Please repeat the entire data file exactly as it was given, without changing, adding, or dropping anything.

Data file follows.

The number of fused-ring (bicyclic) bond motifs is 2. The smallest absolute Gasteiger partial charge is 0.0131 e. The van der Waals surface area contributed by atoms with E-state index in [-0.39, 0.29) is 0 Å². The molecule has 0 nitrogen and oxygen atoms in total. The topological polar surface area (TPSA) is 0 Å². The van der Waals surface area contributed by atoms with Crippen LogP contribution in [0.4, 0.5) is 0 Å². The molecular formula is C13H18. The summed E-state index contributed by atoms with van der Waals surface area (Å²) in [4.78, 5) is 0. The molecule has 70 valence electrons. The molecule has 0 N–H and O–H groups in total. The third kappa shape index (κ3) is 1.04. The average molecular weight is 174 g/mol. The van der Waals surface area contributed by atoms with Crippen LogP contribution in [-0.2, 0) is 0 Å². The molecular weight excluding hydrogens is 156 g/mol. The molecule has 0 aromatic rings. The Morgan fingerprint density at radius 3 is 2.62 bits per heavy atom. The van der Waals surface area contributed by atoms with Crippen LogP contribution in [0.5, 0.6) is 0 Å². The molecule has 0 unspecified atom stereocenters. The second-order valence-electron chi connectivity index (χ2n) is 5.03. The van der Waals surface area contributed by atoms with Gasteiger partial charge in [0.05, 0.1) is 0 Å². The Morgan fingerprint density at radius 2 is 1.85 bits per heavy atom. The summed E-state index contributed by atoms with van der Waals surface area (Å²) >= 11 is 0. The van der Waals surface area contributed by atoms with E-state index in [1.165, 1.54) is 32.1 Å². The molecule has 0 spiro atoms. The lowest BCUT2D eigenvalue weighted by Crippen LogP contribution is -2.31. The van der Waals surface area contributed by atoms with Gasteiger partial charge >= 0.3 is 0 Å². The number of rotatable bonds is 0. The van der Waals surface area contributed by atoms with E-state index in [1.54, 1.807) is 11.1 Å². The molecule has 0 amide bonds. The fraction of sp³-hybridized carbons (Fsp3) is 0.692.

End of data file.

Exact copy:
The number of fused-ring (bicyclic) bond motifs is 2. The smallest absolute Gasteiger partial charge is 0.0131 e. The van der Waals surface area contributed by atoms with E-state index in [-0.39, 0.29) is 0 Å². The molecule has 0 nitrogen and oxygen atoms in total. The topological polar surface area (TPSA) is 0 Å². The van der Waals surface area contributed by atoms with Crippen LogP contribution in [0.4, 0.5) is 0 Å². The molecular formula is C13H18. The summed E-state index contributed by atoms with van der Waals surface area (Å²) in [4.78, 5) is 0. The molecule has 70 valence electrons. The molecule has 0 N–H and O–H groups in total. The third kappa shape index (κ3) is 1.04. The average molecular weight is 174 g/mol. The van der Waals surface area contributed by atoms with Crippen LogP contribution in [-0.2, 0) is 0 Å². The molecular weight excluding hydrogens is 156 g/mol. The molecule has 0 aromatic rings. The Morgan fingerprint density at radius 3 is 2.62 bits per heavy atom. The van der Waals surface area contributed by atoms with Crippen LogP contribution in [0.5, 0.6) is 0 Å². The molecule has 0 unspecified atom stereocenters. The second-order valence-electron chi connectivity index (χ2n) is 5.03. The van der Waals surface area contributed by atoms with Gasteiger partial charge in [0.05, 0.1) is 0 Å². The Morgan fingerprint density at radius 2 is 1.85 bits per heavy atom. The summed E-state index contributed by atoms with van der Waals surface area (Å²) >= 11 is 0. The van der Waals surface area contributed by atoms with E-state index in [1.165, 1.54) is 32.1 Å². The molecule has 0 spiro atoms. The lowest BCUT2D eigenvalue weighted by Crippen LogP contribution is -2.31. The van der Waals surface area contributed by atoms with Gasteiger partial charge >= 0.3 is 0 Å². The number of rotatable bonds is 0. The van der Waals surface area contributed by atoms with E-state index in [1.54, 1.807) is 11.1 Å². The molecule has 0 amide bonds. The fraction of sp³-hybridized carbons (Fsp3) is 0.692.